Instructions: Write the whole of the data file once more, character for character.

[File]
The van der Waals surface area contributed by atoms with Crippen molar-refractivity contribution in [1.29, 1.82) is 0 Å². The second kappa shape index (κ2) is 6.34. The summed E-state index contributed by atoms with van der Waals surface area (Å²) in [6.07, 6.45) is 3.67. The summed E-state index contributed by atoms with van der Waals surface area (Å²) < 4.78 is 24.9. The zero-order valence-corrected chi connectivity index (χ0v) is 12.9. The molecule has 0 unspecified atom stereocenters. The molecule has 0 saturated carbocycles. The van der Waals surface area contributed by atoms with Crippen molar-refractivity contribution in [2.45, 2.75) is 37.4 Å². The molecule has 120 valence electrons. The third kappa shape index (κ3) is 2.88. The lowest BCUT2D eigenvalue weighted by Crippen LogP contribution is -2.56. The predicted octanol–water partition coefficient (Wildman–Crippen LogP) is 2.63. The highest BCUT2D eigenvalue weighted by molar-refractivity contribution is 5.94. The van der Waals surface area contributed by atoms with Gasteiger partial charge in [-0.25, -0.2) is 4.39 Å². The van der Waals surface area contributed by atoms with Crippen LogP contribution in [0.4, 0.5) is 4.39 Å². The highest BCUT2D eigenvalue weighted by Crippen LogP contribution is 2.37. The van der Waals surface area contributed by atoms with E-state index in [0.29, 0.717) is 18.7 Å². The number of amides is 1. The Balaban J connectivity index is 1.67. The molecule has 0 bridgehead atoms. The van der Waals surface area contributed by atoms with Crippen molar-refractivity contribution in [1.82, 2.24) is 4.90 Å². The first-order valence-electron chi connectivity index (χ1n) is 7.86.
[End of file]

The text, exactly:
The van der Waals surface area contributed by atoms with Crippen molar-refractivity contribution in [1.29, 1.82) is 0 Å². The second kappa shape index (κ2) is 6.34. The summed E-state index contributed by atoms with van der Waals surface area (Å²) in [6.07, 6.45) is 3.67. The summed E-state index contributed by atoms with van der Waals surface area (Å²) < 4.78 is 24.9. The zero-order valence-corrected chi connectivity index (χ0v) is 12.9. The molecule has 0 unspecified atom stereocenters. The molecule has 0 saturated carbocycles. The van der Waals surface area contributed by atoms with Crippen molar-refractivity contribution in [2.45, 2.75) is 37.4 Å². The molecule has 120 valence electrons. The third kappa shape index (κ3) is 2.88. The lowest BCUT2D eigenvalue weighted by Crippen LogP contribution is -2.56. The predicted octanol–water partition coefficient (Wildman–Crippen LogP) is 2.63. The highest BCUT2D eigenvalue weighted by molar-refractivity contribution is 5.94. The van der Waals surface area contributed by atoms with Gasteiger partial charge in [-0.25, -0.2) is 4.39 Å². The van der Waals surface area contributed by atoms with Crippen LogP contribution in [0.4, 0.5) is 4.39 Å². The highest BCUT2D eigenvalue weighted by Crippen LogP contribution is 2.37. The van der Waals surface area contributed by atoms with E-state index in [0.29, 0.717) is 18.7 Å². The number of amides is 1. The Balaban J connectivity index is 1.67. The molecule has 0 bridgehead atoms. The van der Waals surface area contributed by atoms with Crippen molar-refractivity contribution in [1.82, 2.24) is 4.90 Å². The first-order valence-electron chi connectivity index (χ1n) is 7.86.